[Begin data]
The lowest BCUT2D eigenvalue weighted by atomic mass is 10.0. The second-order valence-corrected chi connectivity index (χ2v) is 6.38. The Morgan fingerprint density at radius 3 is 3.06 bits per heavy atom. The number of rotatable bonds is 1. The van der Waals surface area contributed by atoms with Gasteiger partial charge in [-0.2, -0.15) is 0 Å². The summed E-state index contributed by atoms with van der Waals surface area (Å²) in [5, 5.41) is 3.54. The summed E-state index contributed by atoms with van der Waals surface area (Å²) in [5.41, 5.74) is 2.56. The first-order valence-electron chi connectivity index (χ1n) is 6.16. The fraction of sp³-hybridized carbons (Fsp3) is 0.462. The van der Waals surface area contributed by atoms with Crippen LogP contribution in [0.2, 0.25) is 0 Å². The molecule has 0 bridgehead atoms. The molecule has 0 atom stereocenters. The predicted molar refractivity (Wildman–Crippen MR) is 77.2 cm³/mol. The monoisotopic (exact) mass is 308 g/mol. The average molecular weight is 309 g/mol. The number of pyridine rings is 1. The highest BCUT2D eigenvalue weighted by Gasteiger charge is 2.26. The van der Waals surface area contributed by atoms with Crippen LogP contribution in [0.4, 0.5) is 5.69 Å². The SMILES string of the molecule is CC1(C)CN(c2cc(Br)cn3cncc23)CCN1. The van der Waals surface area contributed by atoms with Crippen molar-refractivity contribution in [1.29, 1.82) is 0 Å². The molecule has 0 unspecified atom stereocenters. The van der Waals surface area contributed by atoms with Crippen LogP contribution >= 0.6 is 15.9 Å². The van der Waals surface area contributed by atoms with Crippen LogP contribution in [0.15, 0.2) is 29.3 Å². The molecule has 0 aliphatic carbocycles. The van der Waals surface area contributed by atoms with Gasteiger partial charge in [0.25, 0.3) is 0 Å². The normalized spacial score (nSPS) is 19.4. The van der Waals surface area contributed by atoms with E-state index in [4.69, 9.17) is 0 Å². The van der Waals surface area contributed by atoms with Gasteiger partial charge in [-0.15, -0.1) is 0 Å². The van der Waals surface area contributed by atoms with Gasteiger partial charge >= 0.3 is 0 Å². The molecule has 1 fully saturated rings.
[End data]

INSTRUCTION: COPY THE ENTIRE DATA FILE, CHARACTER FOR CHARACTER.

The lowest BCUT2D eigenvalue weighted by atomic mass is 10.0. The second-order valence-corrected chi connectivity index (χ2v) is 6.38. The Morgan fingerprint density at radius 3 is 3.06 bits per heavy atom. The number of rotatable bonds is 1. The van der Waals surface area contributed by atoms with Gasteiger partial charge in [-0.2, -0.15) is 0 Å². The summed E-state index contributed by atoms with van der Waals surface area (Å²) in [5, 5.41) is 3.54. The summed E-state index contributed by atoms with van der Waals surface area (Å²) in [5.41, 5.74) is 2.56. The first-order valence-electron chi connectivity index (χ1n) is 6.16. The fraction of sp³-hybridized carbons (Fsp3) is 0.462. The van der Waals surface area contributed by atoms with Crippen LogP contribution in [0.2, 0.25) is 0 Å². The molecule has 0 bridgehead atoms. The molecule has 0 atom stereocenters. The predicted molar refractivity (Wildman–Crippen MR) is 77.2 cm³/mol. The monoisotopic (exact) mass is 308 g/mol. The average molecular weight is 309 g/mol. The number of pyridine rings is 1. The highest BCUT2D eigenvalue weighted by Gasteiger charge is 2.26. The van der Waals surface area contributed by atoms with Crippen LogP contribution in [0.4, 0.5) is 5.69 Å². The SMILES string of the molecule is CC1(C)CN(c2cc(Br)cn3cncc23)CCN1. The van der Waals surface area contributed by atoms with Crippen molar-refractivity contribution in [1.29, 1.82) is 0 Å². The molecule has 0 unspecified atom stereocenters. The van der Waals surface area contributed by atoms with Crippen LogP contribution >= 0.6 is 15.9 Å². The van der Waals surface area contributed by atoms with Crippen LogP contribution in [0.15, 0.2) is 29.3 Å². The molecule has 0 aliphatic carbocycles. The van der Waals surface area contributed by atoms with Gasteiger partial charge in [0.25, 0.3) is 0 Å². The normalized spacial score (nSPS) is 19.4. The van der Waals surface area contributed by atoms with E-state index in [4.69, 9.17) is 0 Å². The van der Waals surface area contributed by atoms with Gasteiger partial charge in [-0.15, -0.1) is 0 Å². The van der Waals surface area contributed by atoms with Gasteiger partial charge >= 0.3 is 0 Å². The molecule has 1 fully saturated rings.